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United Nations Reinvents Itself Through a New Public Diplomacy Initiative

Jun 18, 2013

by

"In a world where more have access to mobile phones than toilets, people expect to participate in shaping public policies.”

The United Nations launched a new public diplomacy initiative that aims to change how decisions are made about world affairs.

The initiative, titled the “Global Conversation,” uses digital media, mobile phone technology, and meet-ups to enable people from the world over to take part in setting priorities for the future global development agenda.

This citizen diplomacy “crowdsourcing” plugs feedback into an intergovernmental process working to develop a set of targets which will guide the governments in designing sustainable policy that specifically addresses poverty eradication policies from 2015 to 2030.

So far, more than 750,000 people from 194 countries have participated.


Wayne Large, Creative Commons

The initiative is designed to provide a complementary source of information to what the governments present as their official positions in what are typically closed-door negotiations.

This is a new phenomenon by which not just governments but people can participate in shaping global policy.

The influence of the initiative is exerted through regular U.N. presentations of the Global Conversation findings to the world leaders, policy experts, and development practitioners.

For example, heads of states and government who led the work of the high-level panel on post-2015 agenda have already been informed of the Global Conversation’s preliminary results, which include:

• People want better education, higher quality healthcare, and open and responsive government institutions.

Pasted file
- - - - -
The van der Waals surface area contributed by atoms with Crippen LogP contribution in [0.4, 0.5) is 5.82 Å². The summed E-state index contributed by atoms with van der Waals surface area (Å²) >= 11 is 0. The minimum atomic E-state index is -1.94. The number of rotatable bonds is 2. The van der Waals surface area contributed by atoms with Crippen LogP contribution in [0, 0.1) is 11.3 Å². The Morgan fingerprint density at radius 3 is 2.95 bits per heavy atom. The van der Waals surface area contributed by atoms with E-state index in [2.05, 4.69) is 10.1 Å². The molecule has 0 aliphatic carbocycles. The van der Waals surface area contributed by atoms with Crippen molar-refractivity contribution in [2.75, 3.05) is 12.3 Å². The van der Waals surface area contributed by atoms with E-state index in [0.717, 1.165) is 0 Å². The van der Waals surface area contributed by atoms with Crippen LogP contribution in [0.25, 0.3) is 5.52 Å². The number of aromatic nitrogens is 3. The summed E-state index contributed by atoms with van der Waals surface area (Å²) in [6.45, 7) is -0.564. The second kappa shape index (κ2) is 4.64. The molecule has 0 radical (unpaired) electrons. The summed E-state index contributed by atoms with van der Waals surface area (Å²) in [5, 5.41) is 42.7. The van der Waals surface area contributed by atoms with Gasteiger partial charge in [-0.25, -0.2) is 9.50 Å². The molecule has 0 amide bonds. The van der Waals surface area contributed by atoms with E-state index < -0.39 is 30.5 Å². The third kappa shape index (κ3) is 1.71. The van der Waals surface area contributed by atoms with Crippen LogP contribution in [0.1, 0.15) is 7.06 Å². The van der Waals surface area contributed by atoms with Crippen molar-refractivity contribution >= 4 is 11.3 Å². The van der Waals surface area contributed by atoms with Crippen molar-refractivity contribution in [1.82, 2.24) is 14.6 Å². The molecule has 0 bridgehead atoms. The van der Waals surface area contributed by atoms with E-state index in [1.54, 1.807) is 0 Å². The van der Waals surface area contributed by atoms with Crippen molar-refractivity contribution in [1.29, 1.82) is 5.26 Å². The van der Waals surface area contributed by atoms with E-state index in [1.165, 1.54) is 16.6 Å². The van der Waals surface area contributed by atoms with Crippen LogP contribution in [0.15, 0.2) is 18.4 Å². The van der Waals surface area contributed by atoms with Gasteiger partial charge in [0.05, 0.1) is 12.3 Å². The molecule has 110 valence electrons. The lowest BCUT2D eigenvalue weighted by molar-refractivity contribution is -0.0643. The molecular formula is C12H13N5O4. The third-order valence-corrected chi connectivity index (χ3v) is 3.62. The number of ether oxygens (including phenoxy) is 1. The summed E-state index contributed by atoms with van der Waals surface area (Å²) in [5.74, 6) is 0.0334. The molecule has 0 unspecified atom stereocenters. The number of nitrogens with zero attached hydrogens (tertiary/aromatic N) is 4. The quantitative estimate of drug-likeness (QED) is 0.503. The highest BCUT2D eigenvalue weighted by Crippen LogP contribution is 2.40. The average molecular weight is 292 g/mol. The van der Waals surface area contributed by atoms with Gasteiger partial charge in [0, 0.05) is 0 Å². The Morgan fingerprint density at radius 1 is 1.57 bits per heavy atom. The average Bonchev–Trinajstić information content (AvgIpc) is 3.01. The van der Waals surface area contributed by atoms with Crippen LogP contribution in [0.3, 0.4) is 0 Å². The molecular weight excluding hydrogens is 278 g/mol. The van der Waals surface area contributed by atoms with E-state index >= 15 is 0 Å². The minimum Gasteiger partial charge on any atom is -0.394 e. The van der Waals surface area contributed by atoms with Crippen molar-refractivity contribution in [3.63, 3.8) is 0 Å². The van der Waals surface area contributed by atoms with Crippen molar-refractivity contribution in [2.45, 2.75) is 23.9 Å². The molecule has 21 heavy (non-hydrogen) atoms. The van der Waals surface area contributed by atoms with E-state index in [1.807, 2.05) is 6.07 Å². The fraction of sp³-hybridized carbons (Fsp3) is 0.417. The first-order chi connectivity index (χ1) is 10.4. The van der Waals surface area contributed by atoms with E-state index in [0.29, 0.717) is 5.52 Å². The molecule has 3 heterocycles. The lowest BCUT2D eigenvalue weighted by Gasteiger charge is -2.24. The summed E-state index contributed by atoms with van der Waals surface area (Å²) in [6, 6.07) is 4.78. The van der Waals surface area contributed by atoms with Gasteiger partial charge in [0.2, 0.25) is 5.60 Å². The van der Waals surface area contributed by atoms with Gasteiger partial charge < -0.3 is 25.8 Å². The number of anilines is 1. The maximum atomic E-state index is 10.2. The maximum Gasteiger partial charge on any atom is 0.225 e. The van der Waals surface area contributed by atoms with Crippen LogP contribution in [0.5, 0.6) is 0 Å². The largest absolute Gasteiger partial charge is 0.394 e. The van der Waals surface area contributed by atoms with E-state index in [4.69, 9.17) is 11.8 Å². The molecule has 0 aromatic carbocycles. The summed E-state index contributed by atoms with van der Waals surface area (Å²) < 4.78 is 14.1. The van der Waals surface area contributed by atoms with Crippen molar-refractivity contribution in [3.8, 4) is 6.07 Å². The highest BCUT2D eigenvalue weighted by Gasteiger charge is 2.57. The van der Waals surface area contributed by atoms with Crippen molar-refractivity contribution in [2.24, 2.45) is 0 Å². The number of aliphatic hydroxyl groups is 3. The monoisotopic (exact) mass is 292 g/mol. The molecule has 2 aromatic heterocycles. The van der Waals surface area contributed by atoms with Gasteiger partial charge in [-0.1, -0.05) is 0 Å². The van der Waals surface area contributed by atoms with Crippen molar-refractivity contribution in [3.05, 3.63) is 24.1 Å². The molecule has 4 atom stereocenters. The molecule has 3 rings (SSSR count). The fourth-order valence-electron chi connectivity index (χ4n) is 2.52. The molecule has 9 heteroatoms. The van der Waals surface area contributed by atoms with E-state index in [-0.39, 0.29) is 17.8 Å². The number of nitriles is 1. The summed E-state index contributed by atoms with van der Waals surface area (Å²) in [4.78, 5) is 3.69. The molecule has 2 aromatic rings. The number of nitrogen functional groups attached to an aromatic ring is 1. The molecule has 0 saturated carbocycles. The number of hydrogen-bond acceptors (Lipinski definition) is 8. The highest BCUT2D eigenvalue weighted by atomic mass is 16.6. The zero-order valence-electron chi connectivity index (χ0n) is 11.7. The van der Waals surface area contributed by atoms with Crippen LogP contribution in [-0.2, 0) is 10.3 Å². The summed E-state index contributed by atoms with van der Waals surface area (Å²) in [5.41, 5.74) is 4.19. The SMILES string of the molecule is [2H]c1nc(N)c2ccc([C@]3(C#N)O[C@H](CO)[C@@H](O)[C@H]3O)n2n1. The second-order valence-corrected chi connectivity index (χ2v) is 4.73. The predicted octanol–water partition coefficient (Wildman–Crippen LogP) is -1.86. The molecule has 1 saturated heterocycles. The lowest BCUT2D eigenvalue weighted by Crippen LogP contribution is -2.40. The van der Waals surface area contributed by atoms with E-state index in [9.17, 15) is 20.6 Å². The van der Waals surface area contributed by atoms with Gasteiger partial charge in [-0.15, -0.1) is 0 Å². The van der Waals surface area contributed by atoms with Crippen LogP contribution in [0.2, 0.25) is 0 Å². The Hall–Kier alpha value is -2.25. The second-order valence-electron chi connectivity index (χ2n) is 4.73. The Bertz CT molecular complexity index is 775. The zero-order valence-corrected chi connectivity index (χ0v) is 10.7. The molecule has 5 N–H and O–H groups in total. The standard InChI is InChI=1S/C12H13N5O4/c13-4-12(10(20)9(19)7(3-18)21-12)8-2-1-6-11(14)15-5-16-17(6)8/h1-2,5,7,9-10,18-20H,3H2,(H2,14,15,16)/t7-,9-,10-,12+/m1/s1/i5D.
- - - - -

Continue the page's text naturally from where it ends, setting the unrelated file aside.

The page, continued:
• They call for all countries to take part in delivering on the sustainable development goals.

• There is demand that governments and the international community continue to work on achieving the Millennium Development Goals, the first agreed global development agenda in history, adopted in 2000.

Ultimately, it will be the governments who will decide on the text of the sustainable development goals through what is expected to be an intense diplomatic negotiations process.

However, the Global Conversation points to a future trend that will change the way decisions are made at the global level – there will be new forms of participation, transparency, and problem-solving collaboration.

You can find more information about the project here: “Crowdsourcing the next global development agenda.”

 

 

 


Disclaimer: the author works on the Global Conversation initiative.

 

 

 

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4 COMMENT(S)

Dear Tom, a good question.

Dear Tom, a good question. Corruption, rising prices, poor schools and hospitals has been featured among the top demands of the protesters (as reported by The Economist, see the link below).

The MY World survey shows that people in Brazil cast most votes for education, honest and responsive governments, and better healthcare.

LINKS:

SURVEY DATA:

http://data.myworld2015.org/

ARTICLE FROM THE ECONOMIST:

http://www.economist.com/news/americas/21579857-bubbling-anger-about-hig...